"But ye are forgers of lies, ye are all physicians of no value" (Job 13:4).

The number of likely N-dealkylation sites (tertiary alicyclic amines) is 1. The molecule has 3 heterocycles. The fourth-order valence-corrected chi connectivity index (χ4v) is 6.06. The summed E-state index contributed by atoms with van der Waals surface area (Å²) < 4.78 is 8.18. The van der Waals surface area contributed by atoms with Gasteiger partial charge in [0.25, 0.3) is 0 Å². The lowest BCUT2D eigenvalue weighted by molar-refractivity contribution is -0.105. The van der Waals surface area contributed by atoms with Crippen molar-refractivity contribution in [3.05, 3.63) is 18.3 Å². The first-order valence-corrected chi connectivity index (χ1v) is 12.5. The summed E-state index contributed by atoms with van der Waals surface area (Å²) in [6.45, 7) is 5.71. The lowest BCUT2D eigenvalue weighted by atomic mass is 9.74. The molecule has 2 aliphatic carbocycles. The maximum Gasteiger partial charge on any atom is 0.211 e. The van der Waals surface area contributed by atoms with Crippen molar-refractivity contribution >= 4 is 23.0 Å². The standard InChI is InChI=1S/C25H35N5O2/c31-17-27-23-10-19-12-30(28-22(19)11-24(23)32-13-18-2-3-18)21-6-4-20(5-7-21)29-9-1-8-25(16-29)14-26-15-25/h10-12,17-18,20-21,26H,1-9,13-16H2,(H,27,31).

What is it that feels this to be the case in our human education? We listen to men, and say—So far, good: there is sense in what you say; you are not without mental penetration; unquestionably your appeals are marked by ability: but somehow the soul knows that there is something wanting. The soul cannot always tell what it is, but there is a spirit in man which says—The statement to which you have just listened is onesided, imperfect, incomplete; it wants rounding into perfectness. Surely there is a spirit in man, and the inspiration of the Almighty giveth him understanding. Wise men come before us, and say, Here is the world: what more do you want? A beautiful little world, a mere speck of light no doubt, still, there is room enough in the world to live in: we may cultivate the earth and rejoice in all its productions, flower and fruit alike: what more do you want? We listen, and say, That is a good argument: certainly the world is here, and a world that gives fruits and flowers, and has in it birds of its own, birds that cannot fly beyond its atmosphere, birds made to sing in this cage, and to make the children of men glad. But we no sooner consent to the solidity of the argument than a voice within us says—O fool, and slow of heart! You are bigger than any world God ever made, greater than the universe on which he seems to have lavished an infinity of wisdom and strength: in this poor little fluttering heart lies a divinity that mocks all space, and defies all time, and tramples upon all the challenges and offers of the material universe. Then men say, Be learned, be wise; science is the providence of life, submit to it; there are certain known measurable laws, accept them, and live within them: roof yourself well in with laws and proved generalisations, and be content. No sooner have we admitted that the appeal is good and strong, certainly up to a given point unquestionably so, than the same voice within us says, Have they ever told you what life is? and you live! Not what life is beyond the stars, but what your own life is? Have they ever seen it, measured it, weighed it, revealed it to your sight? Why, sir, you live! That is a mystery next to the fact that God lives. What is life? As well ask you to be content with your garments and pay no attention to your physical condition, as ask you to be content with things that are outside your mind and neglect the mind itself. So with many a criticism passed upon the Christian religion; we feel that the criticism is clever, sharp, pungent, acute; if it were a question of mere criticism we should say, It is admirably done; but when the critic has ceased, this mysterious voice, this inner self, this impalpable, invisible thing called the soul, or the spirit, says, The statement is incomplete: it is wanting in vitality; the men who have made that statement are conscious themselves that they have not touched the limit of things. So Job felt. He said, "What ye know, the same do I know also; I am not inferior unto you." Up to a given point we go step for step, and say, The reasoning is perfectly good, but after that what remains? What after death, what after visible facts; what about will, motive, passion, love, and all the mysterious spiritual forces that throw man into tumult or gladden him with sacred joy? About these things you seem to have nothing to say.